Welcome to my blog

I was born in Guernsey (but now live in Brittany) and our main industry was growing tomatoes although that industry has now virtually disappeared. Growing tomatoes to a Guernseyman is like wine to a Frenchman, it's in our blood! I do not profess to be an expert, but I have picked up a few tips and techniques which work for me.

Sunday, 9 May 2010

OCA What is it?

After Ian posted a comment on my blog about Bi-Cropping with OCA, I have to admit I did not really know what it was, so did a bit of research and found out a little more about it.
So the thought of lemon flavoured potatoes has got Galloping Gourmet (Mrs TK) all excited, so I will have to take Ian up on his offer of some tubers later in the year.
Here is a link to Ian's blog .

All you need to know about growing OCA   Eco farm

This what I found from http://www.realseeds.co.uk/unusualtubers.html

~ A Seasonal Special: "OCA" ~  (Latin name: Oxalis Tuberosa)

 This is a favourite of ours from South America. Oca is grown and used just like new potatoes. It has a lemony taste and is very easy to grow as long as you have a moderately long season. It is completely unrelated to potatoes and so of course not affected by blight!

One of the 'Lost Crops' of the Incas, this is one of the staples of people in Bolivia & Peru. A very easy crop to grow, with a taste just like potatoes with lemon sauce. No need to peel, just boil and serve with butter. Mmmmm.

And the lush green foliage with yellow flowers is actually rather pretty in its own right. Very few pests seem to like it, so its a real 'no work' crop.

The tubers are formed in short days, often as late as November, so if you have early frosts this may not be for you. On the other hand, if the autumn is mild, as it has been this year, you should get a big crop of surprisingly large tubers. We got about 1/2 a kilo of Oca from each tuber planted.

We have grown it successfully for years: both in Cambridge and on the west coast of Wales, but we don't know how it would fare further north. It is very easy to multiply up - you just keep a few tubers back for replanting. So if you like it you don't need to buy it each year but just replant your own.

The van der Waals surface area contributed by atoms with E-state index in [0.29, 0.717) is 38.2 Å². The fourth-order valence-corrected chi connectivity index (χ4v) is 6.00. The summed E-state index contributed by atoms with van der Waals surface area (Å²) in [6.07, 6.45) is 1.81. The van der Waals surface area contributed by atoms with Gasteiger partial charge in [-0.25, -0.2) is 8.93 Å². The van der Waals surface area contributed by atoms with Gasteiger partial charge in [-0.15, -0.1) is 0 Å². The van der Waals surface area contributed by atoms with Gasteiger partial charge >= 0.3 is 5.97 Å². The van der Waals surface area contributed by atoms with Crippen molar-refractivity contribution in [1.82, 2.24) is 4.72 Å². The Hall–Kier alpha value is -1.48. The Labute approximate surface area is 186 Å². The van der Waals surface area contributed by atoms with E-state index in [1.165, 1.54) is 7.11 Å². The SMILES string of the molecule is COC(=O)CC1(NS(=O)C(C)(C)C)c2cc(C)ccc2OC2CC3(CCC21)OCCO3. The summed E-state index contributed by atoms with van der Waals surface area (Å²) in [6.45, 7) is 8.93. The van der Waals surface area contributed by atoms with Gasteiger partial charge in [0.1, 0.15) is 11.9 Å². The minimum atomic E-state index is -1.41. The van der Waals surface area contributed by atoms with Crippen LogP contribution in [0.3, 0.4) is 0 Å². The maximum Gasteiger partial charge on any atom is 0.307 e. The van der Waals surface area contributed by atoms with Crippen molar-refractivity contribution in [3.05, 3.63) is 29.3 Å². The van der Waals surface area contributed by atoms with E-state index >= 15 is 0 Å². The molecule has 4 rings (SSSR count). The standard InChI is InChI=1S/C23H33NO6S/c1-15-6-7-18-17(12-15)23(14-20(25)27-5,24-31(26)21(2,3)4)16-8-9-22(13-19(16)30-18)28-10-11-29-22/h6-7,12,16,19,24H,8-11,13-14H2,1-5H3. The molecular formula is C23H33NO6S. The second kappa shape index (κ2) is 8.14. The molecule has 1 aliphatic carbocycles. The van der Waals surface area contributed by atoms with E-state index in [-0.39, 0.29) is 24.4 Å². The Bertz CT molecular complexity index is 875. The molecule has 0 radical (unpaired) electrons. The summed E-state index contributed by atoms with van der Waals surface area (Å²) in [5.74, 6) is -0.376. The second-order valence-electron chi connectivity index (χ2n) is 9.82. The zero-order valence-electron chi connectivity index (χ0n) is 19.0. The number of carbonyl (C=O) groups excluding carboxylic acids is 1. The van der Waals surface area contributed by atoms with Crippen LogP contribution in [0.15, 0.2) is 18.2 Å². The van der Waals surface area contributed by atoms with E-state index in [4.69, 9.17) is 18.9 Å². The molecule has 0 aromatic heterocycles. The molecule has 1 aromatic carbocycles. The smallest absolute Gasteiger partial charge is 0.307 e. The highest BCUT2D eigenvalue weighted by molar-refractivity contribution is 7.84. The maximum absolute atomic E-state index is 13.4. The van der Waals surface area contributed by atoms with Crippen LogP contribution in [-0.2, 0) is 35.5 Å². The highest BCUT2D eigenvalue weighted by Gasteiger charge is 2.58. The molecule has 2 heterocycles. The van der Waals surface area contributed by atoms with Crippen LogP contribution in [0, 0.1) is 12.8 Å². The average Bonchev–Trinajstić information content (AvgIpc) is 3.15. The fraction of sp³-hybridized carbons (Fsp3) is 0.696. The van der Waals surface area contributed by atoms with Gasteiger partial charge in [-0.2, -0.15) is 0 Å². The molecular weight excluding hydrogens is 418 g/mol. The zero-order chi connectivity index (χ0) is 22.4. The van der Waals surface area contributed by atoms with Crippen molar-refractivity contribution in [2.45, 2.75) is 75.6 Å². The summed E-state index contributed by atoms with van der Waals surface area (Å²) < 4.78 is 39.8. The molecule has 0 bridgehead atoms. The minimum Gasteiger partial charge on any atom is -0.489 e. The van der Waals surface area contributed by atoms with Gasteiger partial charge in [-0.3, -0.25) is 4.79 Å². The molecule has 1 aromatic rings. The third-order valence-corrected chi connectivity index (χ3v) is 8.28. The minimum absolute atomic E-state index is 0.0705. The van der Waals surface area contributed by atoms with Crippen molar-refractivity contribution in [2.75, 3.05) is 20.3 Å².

More details on storage and cooking included with your tubers! The oca has been incredibly popular - last year we grew loads but it all went really quickly! We keep planting more but can never keep up with demand.

HOW MUCH DO YOU GET? These are little seed tubers, like seed potatoes. We pack by weight (100grams) , and you'll get a mix of sizes. But you'll definitely get at least 5 tubers (if they're big), or could get up to 9 (if they're small). If you like them, just keep some of your own back for future years - you'll not need to buy them again.


  1. I grew Oca for the first time last year. I had 2 types, a red one and a more orange coloured one. I found that the red one was very nobbly and hard to clean but the orange was beautiiful. It's really a lovely flavour. On a recommendation from a friend who had grown it before, I left it in the ground for a month after the foliage had been hit by frost. She suggested that the starch migrated from the thick, succulent stems down into the tubers. Don't know it that's the case but certainly they were much fatter a month later.

  2. Hi Steve, thanks for the mention. I've just been having a rummage, and have found some left-over oca tubers. They are tiddlers, but are sprouting like crazy. It's not too late to get them in the ground if you want them, rather than waiting 'till next season. In a polytunnel, they may find it a bit hot in the Summer, but your day-length in autumn should work well for them. E-mail me your address (get my email from my Blogger profile) if you want them.
    Vegetable Heaven, my observations match your friend's recommendation. I found tubers continued to grow even after stems were frozen solid and freeze-dried. I suspect roots may still be at work feeding the tubers after the foliage is dead.


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